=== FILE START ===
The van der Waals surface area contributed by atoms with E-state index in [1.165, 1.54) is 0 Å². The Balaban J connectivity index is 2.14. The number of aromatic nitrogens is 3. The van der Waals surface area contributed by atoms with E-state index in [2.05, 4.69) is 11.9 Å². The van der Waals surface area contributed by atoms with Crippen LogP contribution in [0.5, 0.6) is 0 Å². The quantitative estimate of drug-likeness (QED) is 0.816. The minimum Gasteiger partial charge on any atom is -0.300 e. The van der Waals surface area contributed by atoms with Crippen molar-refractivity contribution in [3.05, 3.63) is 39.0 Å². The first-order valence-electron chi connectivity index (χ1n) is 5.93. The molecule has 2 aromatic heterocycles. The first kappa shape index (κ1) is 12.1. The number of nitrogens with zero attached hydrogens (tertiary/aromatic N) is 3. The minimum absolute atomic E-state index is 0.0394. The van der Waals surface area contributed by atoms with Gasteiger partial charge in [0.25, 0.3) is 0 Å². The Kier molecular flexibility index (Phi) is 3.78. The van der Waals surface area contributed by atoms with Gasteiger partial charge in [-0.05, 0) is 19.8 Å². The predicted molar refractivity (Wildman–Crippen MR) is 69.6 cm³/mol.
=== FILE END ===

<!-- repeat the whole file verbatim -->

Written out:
The van der Waals surface area contributed by atoms with E-state index in [1.165, 1.54) is 0 Å². The Balaban J connectivity index is 2.14. The number of aromatic nitrogens is 3. The van der Waals surface area contributed by atoms with E-state index in [2.05, 4.69) is 11.9 Å². The van der Waals surface area contributed by atoms with Crippen LogP contribution in [0.5, 0.6) is 0 Å². The quantitative estimate of drug-likeness (QED) is 0.816. The minimum Gasteiger partial charge on any atom is -0.300 e. The van der Waals surface area contributed by atoms with Crippen molar-refractivity contribution in [3.05, 3.63) is 39.0 Å². The first-order valence-electron chi connectivity index (χ1n) is 5.93. The molecule has 2 aromatic heterocycles. The first kappa shape index (κ1) is 12.1. The number of nitrogens with zero attached hydrogens (tertiary/aromatic N) is 3. The minimum absolute atomic E-state index is 0.0394. The van der Waals surface area contributed by atoms with Gasteiger partial charge in [0.25, 0.3) is 0 Å². The Kier molecular flexibility index (Phi) is 3.78. The van der Waals surface area contributed by atoms with Gasteiger partial charge in [-0.05, 0) is 19.8 Å². The predicted molar refractivity (Wildman–Crippen MR) is 69.6 cm³/mol.